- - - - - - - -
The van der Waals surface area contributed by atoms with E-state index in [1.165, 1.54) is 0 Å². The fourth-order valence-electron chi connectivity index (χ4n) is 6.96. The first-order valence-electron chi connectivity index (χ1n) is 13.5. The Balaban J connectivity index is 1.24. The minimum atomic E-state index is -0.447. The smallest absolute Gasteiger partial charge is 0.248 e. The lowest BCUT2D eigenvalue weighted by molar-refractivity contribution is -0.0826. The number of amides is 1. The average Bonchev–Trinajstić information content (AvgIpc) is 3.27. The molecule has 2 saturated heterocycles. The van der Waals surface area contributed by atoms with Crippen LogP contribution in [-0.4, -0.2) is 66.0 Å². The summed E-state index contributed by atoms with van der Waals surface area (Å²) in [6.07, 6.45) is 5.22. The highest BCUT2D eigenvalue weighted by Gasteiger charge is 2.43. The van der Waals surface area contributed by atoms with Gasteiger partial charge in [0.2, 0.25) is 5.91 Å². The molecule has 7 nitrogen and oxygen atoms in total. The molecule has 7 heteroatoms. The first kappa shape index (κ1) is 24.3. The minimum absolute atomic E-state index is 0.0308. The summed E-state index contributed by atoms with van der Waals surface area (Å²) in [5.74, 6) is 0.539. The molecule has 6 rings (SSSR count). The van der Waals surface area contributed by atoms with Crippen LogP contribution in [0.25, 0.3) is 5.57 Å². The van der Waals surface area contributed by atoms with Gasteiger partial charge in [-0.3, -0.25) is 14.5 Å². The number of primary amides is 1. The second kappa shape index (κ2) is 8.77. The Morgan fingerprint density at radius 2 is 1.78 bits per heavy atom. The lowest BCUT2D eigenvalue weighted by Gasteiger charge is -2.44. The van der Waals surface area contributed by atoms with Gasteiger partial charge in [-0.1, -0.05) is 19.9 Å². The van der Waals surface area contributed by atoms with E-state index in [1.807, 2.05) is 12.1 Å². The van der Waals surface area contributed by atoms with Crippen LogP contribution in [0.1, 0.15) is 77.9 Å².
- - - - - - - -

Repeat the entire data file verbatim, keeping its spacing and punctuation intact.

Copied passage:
The van der Waals surface area contributed by atoms with E-state index in [1.165, 1.54) is 0 Å². The fourth-order valence-electron chi connectivity index (χ4n) is 6.96. The first-order valence-electron chi connectivity index (χ1n) is 13.5. The Balaban J connectivity index is 1.24. The minimum atomic E-state index is -0.447. The smallest absolute Gasteiger partial charge is 0.248 e. The lowest BCUT2D eigenvalue weighted by molar-refractivity contribution is -0.0826. The number of amides is 1. The average Bonchev–Trinajstić information content (AvgIpc) is 3.27. The molecule has 2 saturated heterocycles. The van der Waals surface area contributed by atoms with Crippen LogP contribution in [-0.4, -0.2) is 66.0 Å². The summed E-state index contributed by atoms with van der Waals surface area (Å²) in [6.07, 6.45) is 5.22. The highest BCUT2D eigenvalue weighted by Gasteiger charge is 2.43. The van der Waals surface area contributed by atoms with Gasteiger partial charge in [0.2, 0.25) is 5.91 Å². The molecule has 7 nitrogen and oxygen atoms in total. The molecule has 7 heteroatoms. The first kappa shape index (κ1) is 24.3. The minimum absolute atomic E-state index is 0.0308. The summed E-state index contributed by atoms with van der Waals surface area (Å²) in [5.74, 6) is 0.539. The molecule has 6 rings (SSSR count). The van der Waals surface area contributed by atoms with Crippen LogP contribution in [0.25, 0.3) is 5.57 Å². The van der Waals surface area contributed by atoms with Gasteiger partial charge in [-0.3, -0.25) is 14.5 Å². The number of primary amides is 1. The second kappa shape index (κ2) is 8.77. The Morgan fingerprint density at radius 2 is 1.78 bits per heavy atom. The lowest BCUT2D eigenvalue weighted by Gasteiger charge is -2.44. The van der Waals surface area contributed by atoms with Gasteiger partial charge in [-0.1, -0.05) is 19.9 Å². The van der Waals surface area contributed by atoms with E-state index in [1.807, 2.05) is 12.1 Å². The van der Waals surface area contributed by atoms with Crippen LogP contribution in [0.1, 0.15) is 77.9 Å².